Artist Scandals – Affect on Career and Ticket Demand
We’ve all heard the expression “No publicity is bad publicity.” Here at SeatGeek we compiled some ticket data to show you how true that statement really is…
Aside from his music, John Mayer is well known for his controversial interview published in the March 2010 issue of Playboy magazine, in which he referred to his relationship with Jessica Simpson as “sexual napalm,” described his sexual orientation as “white supremacist,” and used the “N-word.”
So what did this appallingly offensive interview do for Mayer’s music career? We looked at the fluctuation in ticket price for John Mayer concerts on the secondary market, as well as the change in number of tickets purchased during the weeks before and after the release of the interview on February 10th, 2010, and found dramatic spikes. In the month before the interview hit the news stands, Mayer’s concert tickets were selling at an average price of $119. In the two weeks after the interview was released, ticket prices climbed to an average of $235. In addition, 6x as many tickets were being sold on the secondary market in the two weeks following the scandal, and it didn’t stop there. With the increasing amount of bad press, John Mayer tickets were averaging $254 in March and, by the end of April, were selling for an average price of $280.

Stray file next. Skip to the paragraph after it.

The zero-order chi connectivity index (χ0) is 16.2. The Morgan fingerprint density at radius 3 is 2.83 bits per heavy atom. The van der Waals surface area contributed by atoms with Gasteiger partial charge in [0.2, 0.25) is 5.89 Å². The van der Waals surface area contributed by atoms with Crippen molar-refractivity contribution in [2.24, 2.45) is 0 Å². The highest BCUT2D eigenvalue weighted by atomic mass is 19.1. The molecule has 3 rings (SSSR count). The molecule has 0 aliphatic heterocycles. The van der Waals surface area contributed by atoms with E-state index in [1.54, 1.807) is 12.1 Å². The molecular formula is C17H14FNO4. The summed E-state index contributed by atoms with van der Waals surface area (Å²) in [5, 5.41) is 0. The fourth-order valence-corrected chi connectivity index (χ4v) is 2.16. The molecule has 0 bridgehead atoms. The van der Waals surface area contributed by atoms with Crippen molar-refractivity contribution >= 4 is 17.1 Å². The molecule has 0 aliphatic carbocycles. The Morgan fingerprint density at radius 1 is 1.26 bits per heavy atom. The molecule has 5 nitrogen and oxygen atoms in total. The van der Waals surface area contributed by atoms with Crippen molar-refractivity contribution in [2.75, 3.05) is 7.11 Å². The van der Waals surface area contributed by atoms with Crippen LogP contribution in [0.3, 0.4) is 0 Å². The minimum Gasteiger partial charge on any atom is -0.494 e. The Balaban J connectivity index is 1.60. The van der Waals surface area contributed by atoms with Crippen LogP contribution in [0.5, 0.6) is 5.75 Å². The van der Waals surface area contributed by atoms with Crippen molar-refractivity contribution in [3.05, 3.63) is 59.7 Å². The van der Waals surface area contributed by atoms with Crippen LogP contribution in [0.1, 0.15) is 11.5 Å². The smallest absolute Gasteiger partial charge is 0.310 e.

We all remember the uproar surrounding the 2009 VMAs, after Kanye West crashed the stage and interrupted Taylor Swift’s speech, protesting that Beyoncé (not Taylor) had one of the best videos of all time. Unfortunately for Kanye’s career, he was not on tour at the time of the incident. Swift, however, reaped the benefits of the publicity surrounding the scandal. In the month before the event, Taylor Swift’s concert tickets were averaging $127 per ticket, but after Kanye grabbed her mic on national television, the average ticket price soared to $166. Ironically, Kanye’s doubts about Swift’s talent ended up helping her career.
Before going into retirement this past January, Brett Favre was the quarterback for the Minnesota Vikings. The only quarterback to throw the ball over 70,000 yards, fans filed into stadiums to watch Favre in action, but it was not Favre’s athletic ability that was selling Vikings’ tickets in the fall of 2010. On October 8, 2010 the NFL began investigating Favre for leaving inappropriate voicemails and texts for Jenn Sterger, the Jets’ sports reporter during the 2008 season.
What effect did this have on ticket prices for the Vikings? In August and September, before the Favre scandal, Vikings’ tickets were selling for an average of $103. With all the buzz surrounding Favre’s investigation, the ticket price on the secondary market jumped to an average of $134 per ticket.
So what is the take home message here? Racism, inappropriate outbursts, and sexual misconduct lead to a more successful career? Hopefully not, but the data clearly displays that the publicity surrounding these events helped to increase ticket values.